Dragonfight (Warren A. Stevens, 1990)
Here is a recipe for you:
1. Take a handful of wildly different genres
2. Take a complete lack of understanding of the most basic storytelling methods
3. Mash with fist until you have an uneven, unpalatable, beige paste.
This is how I imagine Dragonfight was conceived.
Here is the plot: Corporations start betting money and stock on modern-day gladiatorial fights. But when Falchion, a champion combatant, decides he can no longer compete he throws his adversary, the monstrous Lochaber, into a rage. Lochaber hunts Falchion across a desert, killing innocent people in the hope to drive Falchion to change his mind and face him in the ultimate showdown.
Pretty straight forward right? And sound pretty cool sounding too. Yet the complete lack of any kind of storytelling skill mangles what should be an efficient action movie. Actually, I'm not even going to say it is the storytelling that is the prime concern but the inability to relay even the most basic information. It took me nearly 25 mins before I had a handle on what kind of movie this was.
Let's start from the beginning. We see a montage, driven by upbeat synth, of two warriors fighting with weapons as the sun sets over a desolate wasteland. A gruff voice over talks about countries living together peacefully but the corporations ruining it all for humanity. A pretty standard opening for a post-apocalyptic movie.
Then we cut to a very contemporary (and non-apocalyptic) corporate office where executive Michael Pare hands CEO James Hong a file on the Dragonfight; an ancient Japanese form of settling scores. Hong seems oblivious to the notion but is intrigued in a little side-betting. Pare is dispatched to find a champion.
Pare goes to a (non-apocalyptic) bar and finds Falchion there drinking. He pays a woman to talk a mulleted beef-cake into starting a fight with Falchion. This spills outside into the street. This is, essentially, Falchion's audition. And you know what? Falchion doesn't really display any notable combat skill. At one point he is thrown in a dumpster. In fact he only wins because his opponent is accidentally stabbed to death. Despite this Pare feels his has what it takes to be his company's "champion".
At this point I began to realise this is not a Mad Max/Steel Dawn-esque apocalyptic movie. Maybe more of a lawless, Robocop urban nightmare. Yeah, ok.
We then cut to Lochaber (Robert Z'Dar) walking out of a club wearing a Don Johnson-style white suit and a woman on his arm. A man walks up to him and says "you don't look so tough" and so they have a fist fight. Then we realise he is being watched by a corporate type who declares this guy his champion. Please note that at this stage no mention of Lochaber being a career Dragonfighter is mentioned. It is literally as if they just picked a random dude off the street. No worries "this Hard Target vibe fits with the whole urban nightmare scenario the film seems to be building" I thought.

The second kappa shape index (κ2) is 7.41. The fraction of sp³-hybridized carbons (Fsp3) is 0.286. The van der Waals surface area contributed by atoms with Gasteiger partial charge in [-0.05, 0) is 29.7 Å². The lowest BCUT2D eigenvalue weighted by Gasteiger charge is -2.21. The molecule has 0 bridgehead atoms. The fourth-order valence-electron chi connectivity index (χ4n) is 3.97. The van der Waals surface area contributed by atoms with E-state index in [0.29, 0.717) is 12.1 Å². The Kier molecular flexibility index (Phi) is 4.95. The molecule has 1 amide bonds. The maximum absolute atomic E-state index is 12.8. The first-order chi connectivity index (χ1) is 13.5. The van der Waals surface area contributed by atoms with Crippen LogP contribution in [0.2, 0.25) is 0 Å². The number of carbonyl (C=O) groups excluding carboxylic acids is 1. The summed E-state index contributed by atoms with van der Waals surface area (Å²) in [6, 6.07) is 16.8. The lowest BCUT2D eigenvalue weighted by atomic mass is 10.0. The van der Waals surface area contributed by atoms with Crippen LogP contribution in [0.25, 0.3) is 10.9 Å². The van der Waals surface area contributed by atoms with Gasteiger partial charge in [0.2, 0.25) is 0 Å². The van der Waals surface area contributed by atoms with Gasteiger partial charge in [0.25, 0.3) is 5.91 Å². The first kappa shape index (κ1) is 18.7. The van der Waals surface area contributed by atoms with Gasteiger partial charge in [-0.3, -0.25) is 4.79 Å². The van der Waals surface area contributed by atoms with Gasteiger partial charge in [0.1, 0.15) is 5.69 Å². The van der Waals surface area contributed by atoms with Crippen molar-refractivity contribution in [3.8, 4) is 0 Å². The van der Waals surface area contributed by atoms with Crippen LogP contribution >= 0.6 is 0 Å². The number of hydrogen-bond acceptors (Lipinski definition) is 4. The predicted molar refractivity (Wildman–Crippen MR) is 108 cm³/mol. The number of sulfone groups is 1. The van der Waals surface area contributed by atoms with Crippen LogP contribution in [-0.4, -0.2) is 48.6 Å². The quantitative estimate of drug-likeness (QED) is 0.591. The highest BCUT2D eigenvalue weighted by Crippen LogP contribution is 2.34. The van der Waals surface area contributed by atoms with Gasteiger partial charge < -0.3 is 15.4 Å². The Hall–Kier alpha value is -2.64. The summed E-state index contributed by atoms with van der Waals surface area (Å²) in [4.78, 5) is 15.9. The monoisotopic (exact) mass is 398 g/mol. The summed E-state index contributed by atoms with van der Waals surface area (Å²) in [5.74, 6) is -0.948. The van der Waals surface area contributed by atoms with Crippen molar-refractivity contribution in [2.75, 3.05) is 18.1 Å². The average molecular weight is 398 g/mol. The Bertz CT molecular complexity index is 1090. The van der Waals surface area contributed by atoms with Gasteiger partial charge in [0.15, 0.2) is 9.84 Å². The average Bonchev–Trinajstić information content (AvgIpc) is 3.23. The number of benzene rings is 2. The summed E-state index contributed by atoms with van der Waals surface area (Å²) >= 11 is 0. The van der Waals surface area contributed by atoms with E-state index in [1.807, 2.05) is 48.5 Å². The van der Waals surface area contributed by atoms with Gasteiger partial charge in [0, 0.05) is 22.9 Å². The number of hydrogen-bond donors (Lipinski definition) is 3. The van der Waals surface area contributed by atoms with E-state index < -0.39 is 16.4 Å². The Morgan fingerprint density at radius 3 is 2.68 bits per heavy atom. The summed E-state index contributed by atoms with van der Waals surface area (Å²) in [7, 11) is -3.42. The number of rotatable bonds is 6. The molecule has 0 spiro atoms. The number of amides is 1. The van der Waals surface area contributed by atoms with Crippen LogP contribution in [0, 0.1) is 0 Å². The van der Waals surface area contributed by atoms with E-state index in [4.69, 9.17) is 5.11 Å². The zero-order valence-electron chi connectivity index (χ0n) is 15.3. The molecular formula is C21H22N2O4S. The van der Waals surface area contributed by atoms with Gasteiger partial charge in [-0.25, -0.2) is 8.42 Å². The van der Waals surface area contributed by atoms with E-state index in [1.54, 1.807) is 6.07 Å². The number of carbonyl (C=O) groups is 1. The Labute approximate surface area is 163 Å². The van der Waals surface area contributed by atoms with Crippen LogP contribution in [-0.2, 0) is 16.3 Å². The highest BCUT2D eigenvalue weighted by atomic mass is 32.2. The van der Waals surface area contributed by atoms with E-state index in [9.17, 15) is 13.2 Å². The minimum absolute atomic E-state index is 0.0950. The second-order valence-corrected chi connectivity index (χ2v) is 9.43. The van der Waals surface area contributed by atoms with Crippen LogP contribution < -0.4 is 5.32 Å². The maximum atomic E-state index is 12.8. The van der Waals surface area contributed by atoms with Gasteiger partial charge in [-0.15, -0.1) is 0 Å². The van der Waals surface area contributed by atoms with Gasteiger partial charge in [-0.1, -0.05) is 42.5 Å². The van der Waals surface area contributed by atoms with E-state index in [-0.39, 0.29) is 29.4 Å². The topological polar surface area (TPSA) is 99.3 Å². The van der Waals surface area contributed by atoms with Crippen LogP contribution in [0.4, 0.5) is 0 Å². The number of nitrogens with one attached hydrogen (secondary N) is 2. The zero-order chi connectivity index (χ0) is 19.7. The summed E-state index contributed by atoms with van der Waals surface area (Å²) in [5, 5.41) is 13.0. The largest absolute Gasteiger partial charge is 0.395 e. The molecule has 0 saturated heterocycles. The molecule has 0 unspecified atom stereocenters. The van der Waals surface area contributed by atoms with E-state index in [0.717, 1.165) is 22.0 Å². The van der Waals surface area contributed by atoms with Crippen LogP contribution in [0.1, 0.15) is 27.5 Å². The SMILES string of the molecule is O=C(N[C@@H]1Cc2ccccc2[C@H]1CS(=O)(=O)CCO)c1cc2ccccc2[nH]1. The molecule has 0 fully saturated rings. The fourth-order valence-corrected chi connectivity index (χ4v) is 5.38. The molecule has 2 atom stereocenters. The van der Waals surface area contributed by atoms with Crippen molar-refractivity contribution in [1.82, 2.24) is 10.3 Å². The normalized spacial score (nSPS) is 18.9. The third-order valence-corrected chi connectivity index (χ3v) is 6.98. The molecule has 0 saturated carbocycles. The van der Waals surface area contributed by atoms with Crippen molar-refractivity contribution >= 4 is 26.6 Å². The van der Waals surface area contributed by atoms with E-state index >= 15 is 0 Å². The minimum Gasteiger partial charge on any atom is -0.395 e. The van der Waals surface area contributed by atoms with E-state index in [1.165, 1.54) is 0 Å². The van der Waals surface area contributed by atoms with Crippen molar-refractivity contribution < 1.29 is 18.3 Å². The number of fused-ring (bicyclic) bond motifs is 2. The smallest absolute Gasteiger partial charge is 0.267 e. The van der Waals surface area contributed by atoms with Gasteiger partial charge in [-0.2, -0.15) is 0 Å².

The two then meet in the desert for their fight while each of the corporations monitor them from their offices. Falchion arrives first and he's dressed in leathers, kind of like Hawk the Slayer. Lochaber, on the other hand, has gone full medieval with his outfit. He has a massive axe and a chainmail hood. It might sound cool but he looks a bit of a tit to be honest.
Anyway, the two have a brief chat possibly suggesting some history (which is neither clarified, expanded or even referenced again) and Falchion decides to walk off. This upsets James Hong who tries to re-assure his associates that Falchion is the best there is, displaying an uncanny knowledge for Japanese history, Falchion's career and the whole Dragonfight tradition despite not knowing a damn thing about it in the previous scene.
Despite letting him walk away Lochaber then decides he wants to fight Falchion and so runs after him. There is a lackluster scuffle interrupted by the arrival of motorcyclist. I assumed this guy was like the chasers in Hard Target, and that he had been despatched to herd Falchion back into the fight. He heads right towards the two, as he would but is killed by Lochaber. All the execs watching suddenly lose their shit and start talking about being accessories to murder. Ok, let's take a break and review my thoughts at this stage: